Work and patience
It’s not really a tip, but patience is in my opinion the quality any blogger should have. There’s only a few young blogs that manage to gain trafic in their first months of existence. Once the average internet users saw links to your blog on sites he reads, he’ll consider it as a serious source. On the excellent Blog Profits Blueprint, Yaro Starak explain that in its first 6 months, most blogs gives without expecting to receive. 6 months is generally the time you need to gain a certain experience of blogging and knowing how to write good content. Because, even if you’re really good on your blog topic, writing is not as easy as it seems first. When I started my first blog, it used to be my main problem.
Give something to download
The OpenBook WordPress theme, distributed on my blog, provide daily visitors, some of them even asked for paid support. Plus, the link located in the theme footer gaves me lots of backlinks, which is mostly responsible of CatsWhoCode technorati authority.
Be a Guest Author on a popular blog
If visitors don’t come to you, why not comming to them? Being a guest author consist of providing articles to a weblog that is not yours. The blog owner gains more content, and you gain more exposure and the opportunity to put some relevant links to your blog.
If you’re thinking that it will be a waste of time and energy to give a post for free to another weblog, just think about how many visitors a post on problogger.net, for exemple, shoould provide you.
I’m a guest author for the excellent WordPress-focused blog HackWordpress.com and all I can say is that this blog provide me many quality trafic.
If you’re interested by being a guest author on CatsWhoCode, refer to this page for more info.
alt="CatsWhoCode suscribers" />
One more tip I got from the Blog Profits Blueprint. A pillar article is a successfull article, which generally obtain 20+ comments and is featured on the homepage of a popular website like del.icio.us.
The gain of trafic with that kind of article is impressive: My Top Ten CSS buttons tutorial list article received more than 8000 unique visitors the day it hitted del.icio.us homepage. Then, it received 8 reviews on StumbleUpon and provided something like 1500 to 4000 unique visitors per day during almost a week.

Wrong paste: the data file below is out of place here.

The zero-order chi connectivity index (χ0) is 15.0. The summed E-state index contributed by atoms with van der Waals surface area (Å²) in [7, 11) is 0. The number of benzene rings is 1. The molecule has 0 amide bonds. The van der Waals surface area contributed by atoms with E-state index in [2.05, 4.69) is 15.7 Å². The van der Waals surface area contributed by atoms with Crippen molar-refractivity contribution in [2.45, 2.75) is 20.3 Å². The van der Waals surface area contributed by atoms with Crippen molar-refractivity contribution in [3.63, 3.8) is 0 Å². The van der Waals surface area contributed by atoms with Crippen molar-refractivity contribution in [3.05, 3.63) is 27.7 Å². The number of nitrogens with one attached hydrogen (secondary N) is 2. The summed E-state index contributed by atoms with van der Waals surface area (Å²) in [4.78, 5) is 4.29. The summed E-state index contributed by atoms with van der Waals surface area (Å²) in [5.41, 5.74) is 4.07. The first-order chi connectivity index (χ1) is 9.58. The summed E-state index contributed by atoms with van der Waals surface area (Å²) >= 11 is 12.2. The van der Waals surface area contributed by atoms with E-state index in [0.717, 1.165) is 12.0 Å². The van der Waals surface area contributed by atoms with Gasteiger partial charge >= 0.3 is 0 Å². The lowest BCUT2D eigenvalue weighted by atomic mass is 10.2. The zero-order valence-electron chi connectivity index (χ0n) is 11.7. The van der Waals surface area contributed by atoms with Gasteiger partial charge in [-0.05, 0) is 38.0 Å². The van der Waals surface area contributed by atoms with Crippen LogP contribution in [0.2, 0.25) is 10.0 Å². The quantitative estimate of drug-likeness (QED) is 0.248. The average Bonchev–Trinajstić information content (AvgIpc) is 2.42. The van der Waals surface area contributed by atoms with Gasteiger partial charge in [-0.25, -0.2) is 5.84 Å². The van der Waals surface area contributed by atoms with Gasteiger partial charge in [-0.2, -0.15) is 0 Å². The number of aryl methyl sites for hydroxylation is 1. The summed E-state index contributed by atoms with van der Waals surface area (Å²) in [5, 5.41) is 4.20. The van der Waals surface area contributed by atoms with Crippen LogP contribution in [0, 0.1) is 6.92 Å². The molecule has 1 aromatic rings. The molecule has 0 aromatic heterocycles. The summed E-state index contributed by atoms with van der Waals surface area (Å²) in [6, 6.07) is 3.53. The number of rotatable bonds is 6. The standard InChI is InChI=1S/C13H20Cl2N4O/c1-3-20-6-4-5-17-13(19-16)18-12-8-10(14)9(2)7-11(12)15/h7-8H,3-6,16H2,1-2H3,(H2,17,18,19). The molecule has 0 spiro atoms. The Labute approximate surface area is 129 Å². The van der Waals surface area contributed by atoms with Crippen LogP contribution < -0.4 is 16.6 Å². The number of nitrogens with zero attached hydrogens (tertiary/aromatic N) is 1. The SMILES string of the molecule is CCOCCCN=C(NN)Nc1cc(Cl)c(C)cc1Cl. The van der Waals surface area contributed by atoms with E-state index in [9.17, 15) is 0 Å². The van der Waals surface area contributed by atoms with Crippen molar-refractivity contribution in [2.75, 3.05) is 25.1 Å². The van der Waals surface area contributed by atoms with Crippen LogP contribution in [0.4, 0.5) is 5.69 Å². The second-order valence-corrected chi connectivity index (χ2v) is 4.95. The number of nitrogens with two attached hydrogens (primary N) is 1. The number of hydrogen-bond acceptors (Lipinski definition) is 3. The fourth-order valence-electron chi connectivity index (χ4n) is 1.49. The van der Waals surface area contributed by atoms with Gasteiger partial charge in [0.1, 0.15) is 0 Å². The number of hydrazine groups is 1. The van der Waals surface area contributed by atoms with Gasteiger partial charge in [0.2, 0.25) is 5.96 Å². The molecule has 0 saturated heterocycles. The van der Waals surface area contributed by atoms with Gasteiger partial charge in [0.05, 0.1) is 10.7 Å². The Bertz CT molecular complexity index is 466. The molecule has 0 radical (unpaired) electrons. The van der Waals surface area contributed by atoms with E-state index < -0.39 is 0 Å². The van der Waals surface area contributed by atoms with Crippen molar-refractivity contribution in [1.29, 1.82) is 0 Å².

Even if many of theses visitors will not come back until they’ll see another link, my feedburner feed count increased a lot.
But you guessed it, when you’re writing an article, it’s impossible to know if it will be successfull or not. You can write about the popular topics of the moment to increase your chances, but your article have to be good of course, but it also have to be it the right place and at the good moment.
Sometimes you will write articles and think they will provide many visitors but in fact, they don’t. And vice-versa.
Promote your articles, not your blog
That’s a big mistake I made during a long time with my first blog: Promoting my blog instead of promoting my articles.
Let me explain this: The very first advice any new blogger receive is to leave comments on other blogs to gain a little bit of trafic. Even if this advice is good, if you leave a comment like “Wow cool, thank you”, don’t expect to receive any visitors just because you have a link to your blog url.
Let’s say you wrote an article about a list of 100 WordPress themes. Once you published it, google the terms “WordPress theme list” and leave comments with a link to your list:
“Thanks for your great list. If anyone is interested, I also published a list of the 100 WordPress theme I really love.”
Cool post. I really love the XXX theme, but I think YYY theme shall deserve a place in your list. For those interested, I wrote an article about it on my blog.
It goes without saying that leaving unrelevant/spammy comments will not provide you any trafic, and you should be considered as a spammer by blogs owners…
Also, a good way to promote your website is to buy a 125*125px ad space. Currently, CatsWhoCode gives you the chance to put your advertisment on our sidebar for the extremly cheap sum of 15$/month, for a PR4 website. If you’re interested, you’ll find more info and stats here.